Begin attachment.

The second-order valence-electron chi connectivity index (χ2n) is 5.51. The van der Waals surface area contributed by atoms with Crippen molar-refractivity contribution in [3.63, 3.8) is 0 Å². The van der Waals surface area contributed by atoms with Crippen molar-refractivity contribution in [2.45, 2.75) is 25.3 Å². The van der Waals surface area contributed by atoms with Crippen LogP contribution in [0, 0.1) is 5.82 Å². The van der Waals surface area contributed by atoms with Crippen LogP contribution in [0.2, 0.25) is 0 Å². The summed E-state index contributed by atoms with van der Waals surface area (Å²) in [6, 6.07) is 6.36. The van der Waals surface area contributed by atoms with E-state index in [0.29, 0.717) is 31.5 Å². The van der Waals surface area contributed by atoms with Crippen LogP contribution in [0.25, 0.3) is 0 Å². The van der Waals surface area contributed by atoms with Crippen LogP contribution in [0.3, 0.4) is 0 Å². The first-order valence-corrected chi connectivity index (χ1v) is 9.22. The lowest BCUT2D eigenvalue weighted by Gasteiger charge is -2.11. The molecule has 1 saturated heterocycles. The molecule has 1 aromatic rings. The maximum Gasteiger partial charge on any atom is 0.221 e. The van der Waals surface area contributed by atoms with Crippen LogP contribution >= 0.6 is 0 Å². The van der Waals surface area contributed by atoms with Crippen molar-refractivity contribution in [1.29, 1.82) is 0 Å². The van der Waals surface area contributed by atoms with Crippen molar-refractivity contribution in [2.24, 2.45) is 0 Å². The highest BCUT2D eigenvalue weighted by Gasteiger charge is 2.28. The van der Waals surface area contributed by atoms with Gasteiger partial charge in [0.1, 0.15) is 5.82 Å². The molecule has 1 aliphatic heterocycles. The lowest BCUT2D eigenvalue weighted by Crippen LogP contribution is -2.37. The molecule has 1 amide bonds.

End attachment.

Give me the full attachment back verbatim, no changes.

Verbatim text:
The second-order valence-electron chi connectivity index (χ2n) is 5.51. The van der Waals surface area contributed by atoms with Crippen molar-refractivity contribution in [3.63, 3.8) is 0 Å². The van der Waals surface area contributed by atoms with Crippen molar-refractivity contribution in [2.45, 2.75) is 25.3 Å². The van der Waals surface area contributed by atoms with Crippen LogP contribution in [0, 0.1) is 5.82 Å². The van der Waals surface area contributed by atoms with Crippen LogP contribution in [0.2, 0.25) is 0 Å². The summed E-state index contributed by atoms with van der Waals surface area (Å²) in [6, 6.07) is 6.36. The van der Waals surface area contributed by atoms with E-state index in [0.29, 0.717) is 31.5 Å². The van der Waals surface area contributed by atoms with Crippen LogP contribution in [0.25, 0.3) is 0 Å². The van der Waals surface area contributed by atoms with Crippen LogP contribution in [0.3, 0.4) is 0 Å². The first-order valence-corrected chi connectivity index (χ1v) is 9.22. The lowest BCUT2D eigenvalue weighted by Gasteiger charge is -2.11. The molecule has 1 saturated heterocycles. The molecule has 1 aromatic rings. The maximum Gasteiger partial charge on any atom is 0.221 e. The van der Waals surface area contributed by atoms with Crippen LogP contribution >= 0.6 is 0 Å². The van der Waals surface area contributed by atoms with Crippen molar-refractivity contribution in [1.29, 1.82) is 0 Å². The van der Waals surface area contributed by atoms with Crippen molar-refractivity contribution in [2.24, 2.45) is 0 Å². The highest BCUT2D eigenvalue weighted by Gasteiger charge is 2.28. The van der Waals surface area contributed by atoms with Gasteiger partial charge in [0.1, 0.15) is 5.82 Å². The molecule has 1 aliphatic heterocycles. The lowest BCUT2D eigenvalue weighted by Crippen LogP contribution is -2.37. The molecule has 1 amide bonds.